The men who chased and killed Ahmaud Arbery can’t use his mental health records as trial evidence, according to a Georgia judge.
A Georgia judge ruled Friday that the white men who followed and killed Ahmaud Arbery as he ran through their neighborhood can’t use his mental health records as trial evidence.
When the case goes to trial soon, with jury selection set to begin Oct. 18, Superior Court Judge Timothy Walmsley’s decision will further limit defense attorneys’ efforts to depict Arbery as an angry young man with a difficult past.
Even in death, the judge held, Arbery’s medical privacy trumped the rights of the individuals on trial to a strong defense.
He also decided that a registered nurse’s “very dubious diagnosis” of mental illness during Arbery’s first and only visit to a mental health services provider in 2018 could unduly prejudice a trial jury.According to the judge’s finding, “there is no indication that the victim was suffering from any mental health issue, or had otherwise decompensated” on February 23, 2020, the date Arbery was slain.
Prosecutors claim Arbery was only running on that date when his father and son, Gregory and Travis McMichael, armed themselves and tracked him down in a pickup truck in their community outside of Brunswick, approximately 70 miles (112 kilometers) south of Savannah.
William “Roddie” Bryan, a bystander who joined the chase, captured cellphone video of Travis McMichael fatally shooting Arbery as he hurled punches and reached for McMichael’s shotgun. Arbery was unarmed when he was slain by three close-range shotgun shots.After the video was leaked online more than two months later, on May 5, the McMichaels and Bryan were arrested and charged with murder.
The case was taken up by the Georgia Bureau of Investigation the next day, and all three guys were quickly apprehended.
The McMichaels and Bryan, according to defense attorneys, did not conduct any crimes. They claim the McMichaels suspected Arbery of being a burglar after he was caught on video cameras inside a house in the process of being built. Lawyers for Travis McMichael claim he shot Arbery in self-defense.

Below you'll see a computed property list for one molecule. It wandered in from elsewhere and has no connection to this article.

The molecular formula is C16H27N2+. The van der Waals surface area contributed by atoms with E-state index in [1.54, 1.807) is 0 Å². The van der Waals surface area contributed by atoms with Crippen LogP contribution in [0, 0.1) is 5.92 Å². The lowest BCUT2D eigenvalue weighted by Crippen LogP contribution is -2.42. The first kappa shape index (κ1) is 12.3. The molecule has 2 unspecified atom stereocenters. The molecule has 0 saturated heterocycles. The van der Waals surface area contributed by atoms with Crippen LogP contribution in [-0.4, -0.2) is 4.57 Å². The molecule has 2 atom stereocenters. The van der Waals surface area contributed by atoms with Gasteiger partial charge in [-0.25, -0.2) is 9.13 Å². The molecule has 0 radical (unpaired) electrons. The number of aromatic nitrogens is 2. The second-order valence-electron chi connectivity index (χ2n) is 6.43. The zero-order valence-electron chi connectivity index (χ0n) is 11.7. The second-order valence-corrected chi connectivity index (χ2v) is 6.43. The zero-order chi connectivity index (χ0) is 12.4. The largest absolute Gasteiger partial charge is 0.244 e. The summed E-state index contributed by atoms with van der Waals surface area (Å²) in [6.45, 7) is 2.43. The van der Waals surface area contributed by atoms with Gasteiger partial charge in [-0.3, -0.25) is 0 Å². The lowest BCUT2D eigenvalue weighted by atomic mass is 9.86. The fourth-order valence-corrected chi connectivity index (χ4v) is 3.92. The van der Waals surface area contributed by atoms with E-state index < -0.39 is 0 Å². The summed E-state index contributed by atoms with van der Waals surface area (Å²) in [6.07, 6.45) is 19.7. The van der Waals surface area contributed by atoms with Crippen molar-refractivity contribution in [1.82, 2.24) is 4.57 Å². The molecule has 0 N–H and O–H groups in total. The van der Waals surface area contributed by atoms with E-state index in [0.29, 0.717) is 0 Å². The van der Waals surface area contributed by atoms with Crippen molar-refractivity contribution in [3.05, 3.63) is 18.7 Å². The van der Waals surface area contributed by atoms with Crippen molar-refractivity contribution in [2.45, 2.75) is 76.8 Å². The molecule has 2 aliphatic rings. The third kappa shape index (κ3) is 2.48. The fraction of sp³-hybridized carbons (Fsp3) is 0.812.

Despite the judge’s judgment Friday, Travis McMichael’s attorney, Jason Sheffield, said in an email that he is certain that “the complete facts will come out throughout the course of trial and that the jury will recognize this case is simply about defending one’s neighbors and oneself.”
Kevin Gough, one of Bryan’s lawyers, said he appreciated the judge’s consideration and research, but disagreed with the outcome.
“However, we expect the court to review its judgement in whole or in part in the coming weeks,” Gough wrote in an email.
The judge delivered the defendants another defeat a month ago when he determined that evidence of Arbery’s previous run-ins with the law, including two arrests, was also off-limits.
Defense attorneys attempted to disprove the prosecution’s claim that Arbery was an innocent jogging by demonstrating that the white men who chased him had a reasonable suspicion that he had committed a crime.
Prosecutors claimed that defense attorneys were attempting to put Arbery on trial by bringing up his criminal history and mental health issues. Prior to the incident, none of the three defendants knew Arbery or anything about his background.